Two years ago federal prosecutors indicted Paul Ceglia for allegedly using forged documents and a sham lawsuit to claim a fifty percent interest in Facebook Inc., and now the social network company and its CEO Mark Zuckerberg have sued several law firms and lawyers -- including plaintiff's firm Milberg LLP and two of its partners -- who represented the scam artist as reported by Fortune Magazine.
The complaint was filed in a New York court, and alleges:
The Defendant lawyers and their client, Paul D. Ceglia, conspired to file and prosecute a fraudulent lawsuit against Facebook and its founder and CEO Mark Zuckerberg, based on fabricated evidence, for the purpose of extorting a lucrative and unwarranted settlement. The lawyers representing Ceglia knew or should have known that the lawsuit was a fraud -- it was brought by a convicted felon with a history of fraudulent scams, and it was based on an implausible story and obviously forged documents. In fact, Defendants' own co-counsel discovered the fraud, informed the other lawyers, and withdrew. Despite all this, Defendants vigorously pursued the case in state and federal courts and in the media. Ultimately, the federal court hearing the case dismissed it as a fraud and a federal grand jury indicted Ceglia for the same fraud. Plaintiffs Facebook and Zuckerberg bring this lawsuit for malicious prosecution and deceit and collusion with intent to deceive the court in violation of N.Y. Judicial Law section 487, to recover damages they incurred as a result of Defendants' fraudulent lawsuit.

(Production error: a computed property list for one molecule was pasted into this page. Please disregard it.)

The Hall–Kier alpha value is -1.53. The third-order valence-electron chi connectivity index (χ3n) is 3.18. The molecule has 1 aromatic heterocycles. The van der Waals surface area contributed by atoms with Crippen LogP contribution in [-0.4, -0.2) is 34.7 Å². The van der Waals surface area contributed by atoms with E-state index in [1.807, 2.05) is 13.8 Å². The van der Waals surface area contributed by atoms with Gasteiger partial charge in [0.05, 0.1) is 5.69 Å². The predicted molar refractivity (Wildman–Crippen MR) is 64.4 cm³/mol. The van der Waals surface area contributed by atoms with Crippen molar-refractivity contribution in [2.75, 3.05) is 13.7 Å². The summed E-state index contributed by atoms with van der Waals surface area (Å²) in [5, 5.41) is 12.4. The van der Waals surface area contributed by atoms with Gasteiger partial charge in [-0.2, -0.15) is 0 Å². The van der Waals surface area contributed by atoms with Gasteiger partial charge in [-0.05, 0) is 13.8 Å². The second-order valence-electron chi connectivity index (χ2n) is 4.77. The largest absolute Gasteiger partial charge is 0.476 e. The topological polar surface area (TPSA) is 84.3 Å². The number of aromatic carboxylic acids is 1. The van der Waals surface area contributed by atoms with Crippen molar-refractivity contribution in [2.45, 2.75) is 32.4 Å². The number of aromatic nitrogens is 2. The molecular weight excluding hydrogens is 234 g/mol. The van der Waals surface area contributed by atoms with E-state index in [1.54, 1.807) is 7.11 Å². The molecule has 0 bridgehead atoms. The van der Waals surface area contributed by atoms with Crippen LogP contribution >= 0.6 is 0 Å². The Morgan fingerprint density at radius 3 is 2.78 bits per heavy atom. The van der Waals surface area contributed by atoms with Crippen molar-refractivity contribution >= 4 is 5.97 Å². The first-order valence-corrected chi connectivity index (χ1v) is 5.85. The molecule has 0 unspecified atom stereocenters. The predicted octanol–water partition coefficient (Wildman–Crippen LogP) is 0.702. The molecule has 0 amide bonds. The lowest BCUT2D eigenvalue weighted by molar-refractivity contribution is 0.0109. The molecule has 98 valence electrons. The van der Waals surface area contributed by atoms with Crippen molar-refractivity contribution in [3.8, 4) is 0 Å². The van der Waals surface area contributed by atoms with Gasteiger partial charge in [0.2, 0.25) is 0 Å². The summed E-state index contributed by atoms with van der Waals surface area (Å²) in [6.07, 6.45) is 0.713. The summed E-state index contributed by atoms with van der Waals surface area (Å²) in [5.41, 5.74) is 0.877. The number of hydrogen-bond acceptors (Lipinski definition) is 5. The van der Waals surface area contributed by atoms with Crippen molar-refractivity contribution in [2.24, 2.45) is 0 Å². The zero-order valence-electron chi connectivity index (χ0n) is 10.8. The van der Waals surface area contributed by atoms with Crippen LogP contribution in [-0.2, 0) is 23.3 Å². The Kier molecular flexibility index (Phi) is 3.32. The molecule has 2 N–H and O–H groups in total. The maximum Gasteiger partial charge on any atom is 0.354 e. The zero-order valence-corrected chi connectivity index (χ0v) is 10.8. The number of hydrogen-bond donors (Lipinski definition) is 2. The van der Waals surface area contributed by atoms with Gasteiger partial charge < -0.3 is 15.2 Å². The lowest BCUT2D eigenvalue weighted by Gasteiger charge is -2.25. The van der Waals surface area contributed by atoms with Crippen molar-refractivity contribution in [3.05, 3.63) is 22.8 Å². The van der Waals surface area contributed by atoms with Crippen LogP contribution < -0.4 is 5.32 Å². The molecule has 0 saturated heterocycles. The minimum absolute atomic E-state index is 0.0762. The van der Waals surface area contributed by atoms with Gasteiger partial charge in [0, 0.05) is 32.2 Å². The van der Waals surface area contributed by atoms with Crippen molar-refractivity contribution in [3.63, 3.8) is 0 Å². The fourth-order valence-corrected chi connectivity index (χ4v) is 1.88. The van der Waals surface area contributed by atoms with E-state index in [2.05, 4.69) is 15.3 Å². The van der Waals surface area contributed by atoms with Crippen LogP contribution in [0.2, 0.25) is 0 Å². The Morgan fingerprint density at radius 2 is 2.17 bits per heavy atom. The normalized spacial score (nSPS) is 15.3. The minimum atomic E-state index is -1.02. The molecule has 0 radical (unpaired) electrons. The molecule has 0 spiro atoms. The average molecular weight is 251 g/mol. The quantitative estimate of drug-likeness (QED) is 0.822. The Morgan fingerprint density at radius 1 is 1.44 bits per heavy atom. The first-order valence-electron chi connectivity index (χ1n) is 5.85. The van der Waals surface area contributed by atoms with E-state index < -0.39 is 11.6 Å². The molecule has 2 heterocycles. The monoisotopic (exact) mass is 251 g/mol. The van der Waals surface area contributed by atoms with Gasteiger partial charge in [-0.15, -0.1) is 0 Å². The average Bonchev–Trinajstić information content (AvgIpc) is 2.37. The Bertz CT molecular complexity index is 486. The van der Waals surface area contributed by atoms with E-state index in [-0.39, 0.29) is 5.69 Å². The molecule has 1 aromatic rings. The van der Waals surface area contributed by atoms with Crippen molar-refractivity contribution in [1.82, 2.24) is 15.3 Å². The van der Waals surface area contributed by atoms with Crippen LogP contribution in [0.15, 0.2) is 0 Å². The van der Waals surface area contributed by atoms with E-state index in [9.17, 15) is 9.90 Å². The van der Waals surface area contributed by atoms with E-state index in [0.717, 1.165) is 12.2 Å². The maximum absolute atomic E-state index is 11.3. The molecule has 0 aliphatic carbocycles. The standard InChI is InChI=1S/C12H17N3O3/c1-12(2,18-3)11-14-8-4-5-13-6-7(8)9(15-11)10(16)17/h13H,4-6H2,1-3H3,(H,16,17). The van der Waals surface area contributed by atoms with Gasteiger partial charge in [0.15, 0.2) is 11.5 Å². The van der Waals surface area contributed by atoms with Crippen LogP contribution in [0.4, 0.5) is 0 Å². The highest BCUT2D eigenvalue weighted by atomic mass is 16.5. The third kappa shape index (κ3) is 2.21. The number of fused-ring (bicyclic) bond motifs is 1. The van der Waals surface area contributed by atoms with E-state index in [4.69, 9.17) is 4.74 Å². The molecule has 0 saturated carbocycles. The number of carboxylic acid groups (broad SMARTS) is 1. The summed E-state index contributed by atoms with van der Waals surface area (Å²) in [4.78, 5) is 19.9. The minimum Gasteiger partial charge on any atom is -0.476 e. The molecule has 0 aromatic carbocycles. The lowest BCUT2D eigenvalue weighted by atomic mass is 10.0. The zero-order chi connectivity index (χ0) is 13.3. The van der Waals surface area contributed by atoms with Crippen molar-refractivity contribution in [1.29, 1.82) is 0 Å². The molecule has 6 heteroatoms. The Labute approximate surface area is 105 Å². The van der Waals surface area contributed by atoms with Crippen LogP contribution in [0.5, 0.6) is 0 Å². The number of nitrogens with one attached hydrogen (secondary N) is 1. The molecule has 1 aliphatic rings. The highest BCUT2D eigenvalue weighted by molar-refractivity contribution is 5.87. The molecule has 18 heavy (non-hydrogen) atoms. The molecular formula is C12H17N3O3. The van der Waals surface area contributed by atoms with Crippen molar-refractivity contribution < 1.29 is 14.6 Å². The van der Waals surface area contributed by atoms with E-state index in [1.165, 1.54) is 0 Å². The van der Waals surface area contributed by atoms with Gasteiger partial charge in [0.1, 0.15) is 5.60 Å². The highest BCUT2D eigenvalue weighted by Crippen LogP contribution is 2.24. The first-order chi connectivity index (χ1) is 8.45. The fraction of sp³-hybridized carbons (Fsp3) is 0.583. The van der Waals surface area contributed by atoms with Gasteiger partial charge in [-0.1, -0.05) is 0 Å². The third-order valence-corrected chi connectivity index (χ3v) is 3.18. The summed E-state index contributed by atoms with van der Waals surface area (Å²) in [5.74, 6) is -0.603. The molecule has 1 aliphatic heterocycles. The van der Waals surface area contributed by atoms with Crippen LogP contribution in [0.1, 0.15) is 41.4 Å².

Among those law firms and individual lawyers sued are Milberg LLP and its partners Sanford P. Dumain and Jennifer L. Young.
A few years ago an earlier incarnation of the Milberg firm was indicted for its alleged role in a decades-long conspiracy pursuant to which serial plaintiffs were paid kickbacks from court-approved attorneys' fees in the cases. Several former partners were sent to prison, and the firm avoided further prosecution after paying a $75 million fine and employing a compliance monitor for two years. At the time of the June 2008 settlement between Milberg and the feds Sanford Dumain said: "We can now say to courts and clients that we are not a firm under indictment," and "we needed an understanding from the government that no one currently at the firm had any knowledge of the wrongdoing."
Further reading that may be of interest: